‘Light Between Oceans’ fails to light up audience

Actors+Michael+Fassbender+and+Alicia+Vikander+share+an+intimate+moment+as+they+fall+in+love+in+%E2%80%9CThe+Light+Between+Oceans%2C%E2%80%9D+a+film+based+on+a+novel+by+M.L.+Steadman.

Courtesy of comingsoon.net

Actors Michael Fassbender and Alicia Vikander share an intimate moment as they fall in love in “The Light Between Oceans,” a film based on a novel by M.L. Steadman.

Grant Wetmore, Staff Writer

Simply put, “The Light Between Oceans” was a well-told story. Too bad it wasn’t a particularly exciting one. It had its moments of drama and tension, but they were easy to see well in advance.

The story begins in jolly old England right after World War I. Returning serviceman Tom Sherbourne (Michael Fassbender), who’s tired of seeing death, takes a position as lighthouse keeper on a remote island. On his journey to the island, he falls in love with Isabel (Alicia Vikander), a woman from a quaint coastal village. Of course, she also falls in love with him.

After a brief, but still not brief enough, romance, the two get married and Isabel moves to Tom’s lighthouse where they try unsuccessfully to start a family. Just as Tom finishes putting up the gravestone for his would-be second born, he and Isabel hear the cries of a baby. They discover a rowboat washing ashore. Inside the rowboat is a dead man. In the dead man’s arms is a crying baby. After nursing the baby back to health, Tom and Isabel decide to take in the baby as their own. For various reasons, all of them not very good, Tom doesn’t report the rowboat or its passengers. As far as everyone else is concerned, Isabel just gave birth to a healthy baby girl.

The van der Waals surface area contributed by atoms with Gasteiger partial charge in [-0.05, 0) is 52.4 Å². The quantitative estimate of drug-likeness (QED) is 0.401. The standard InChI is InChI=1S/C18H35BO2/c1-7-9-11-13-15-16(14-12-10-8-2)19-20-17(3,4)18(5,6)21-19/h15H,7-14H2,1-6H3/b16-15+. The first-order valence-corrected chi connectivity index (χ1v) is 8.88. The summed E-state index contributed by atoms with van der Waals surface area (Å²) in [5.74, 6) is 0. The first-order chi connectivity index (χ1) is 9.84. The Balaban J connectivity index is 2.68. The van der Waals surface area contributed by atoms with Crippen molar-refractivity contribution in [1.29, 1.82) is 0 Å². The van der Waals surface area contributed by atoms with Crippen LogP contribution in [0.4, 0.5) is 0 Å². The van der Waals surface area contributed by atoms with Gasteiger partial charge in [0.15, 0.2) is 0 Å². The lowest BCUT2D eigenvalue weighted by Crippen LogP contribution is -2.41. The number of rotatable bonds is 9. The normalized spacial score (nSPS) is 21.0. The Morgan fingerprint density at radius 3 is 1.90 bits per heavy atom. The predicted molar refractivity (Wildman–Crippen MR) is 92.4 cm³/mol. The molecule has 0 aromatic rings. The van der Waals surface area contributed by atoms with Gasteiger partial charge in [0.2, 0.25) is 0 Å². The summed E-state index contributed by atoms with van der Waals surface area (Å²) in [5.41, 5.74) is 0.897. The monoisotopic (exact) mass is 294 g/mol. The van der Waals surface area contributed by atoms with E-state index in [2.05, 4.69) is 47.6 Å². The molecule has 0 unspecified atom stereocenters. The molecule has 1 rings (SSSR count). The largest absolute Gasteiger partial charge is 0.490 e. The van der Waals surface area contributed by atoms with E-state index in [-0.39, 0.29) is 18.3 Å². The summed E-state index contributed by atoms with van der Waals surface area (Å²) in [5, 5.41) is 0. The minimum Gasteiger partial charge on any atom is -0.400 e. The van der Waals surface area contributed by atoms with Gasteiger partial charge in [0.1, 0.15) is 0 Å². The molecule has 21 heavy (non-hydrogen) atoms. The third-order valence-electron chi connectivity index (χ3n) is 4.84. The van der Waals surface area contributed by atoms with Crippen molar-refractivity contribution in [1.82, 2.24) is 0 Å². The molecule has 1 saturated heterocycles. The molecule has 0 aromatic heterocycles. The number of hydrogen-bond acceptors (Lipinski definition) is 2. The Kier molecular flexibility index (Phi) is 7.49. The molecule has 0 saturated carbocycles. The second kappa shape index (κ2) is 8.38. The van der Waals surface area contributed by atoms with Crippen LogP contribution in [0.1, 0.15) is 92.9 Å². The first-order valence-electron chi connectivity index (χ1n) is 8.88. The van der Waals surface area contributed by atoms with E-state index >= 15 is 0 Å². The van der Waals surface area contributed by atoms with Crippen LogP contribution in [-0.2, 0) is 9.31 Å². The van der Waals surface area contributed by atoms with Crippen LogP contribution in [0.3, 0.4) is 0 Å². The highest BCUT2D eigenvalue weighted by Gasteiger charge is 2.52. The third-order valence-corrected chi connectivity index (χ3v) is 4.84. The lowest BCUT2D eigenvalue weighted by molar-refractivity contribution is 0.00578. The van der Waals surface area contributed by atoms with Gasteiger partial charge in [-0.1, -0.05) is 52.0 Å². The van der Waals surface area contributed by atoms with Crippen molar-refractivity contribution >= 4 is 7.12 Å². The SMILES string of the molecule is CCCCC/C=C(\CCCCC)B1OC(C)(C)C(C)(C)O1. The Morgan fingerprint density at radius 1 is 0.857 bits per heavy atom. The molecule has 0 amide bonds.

Altogether, the movie ranks a good B. The movie’s main strength is not its story, but its scenery and soundscapes. In the background of every scene there is the ever-cloudy sky of the brisk coast or the stark beauty of the seashore. You can hear the ocean as well. The sounds of gentle rolling waves, shrieking seagulls, windy gales or heavy rain are almost always present. The only thing missing is the smell of saltwater brine.

The story itself, however, was a little drab in some parts. The first hour was especially slow. After that, the plot picked up the pace a little and became just shy of heartwarming with more than its fair share of baby drama in the mix.

In terms of acting, both Fassbender and Vikander are largely subtle. But in emotionally charged bits like Isabel’s birthing scenes, they explode with passion. Sometimes, this passion is over the top. In some places, you wonder if such emotion is actually called for.

In the end, if you love the ocean or baby stories or even lighthouses, then this a great film for you if you can sit through a rather drawn-out story. Just remember that “The Light Between Oceans” is currently only playing locally at Reading Cinema in Rohnert Park.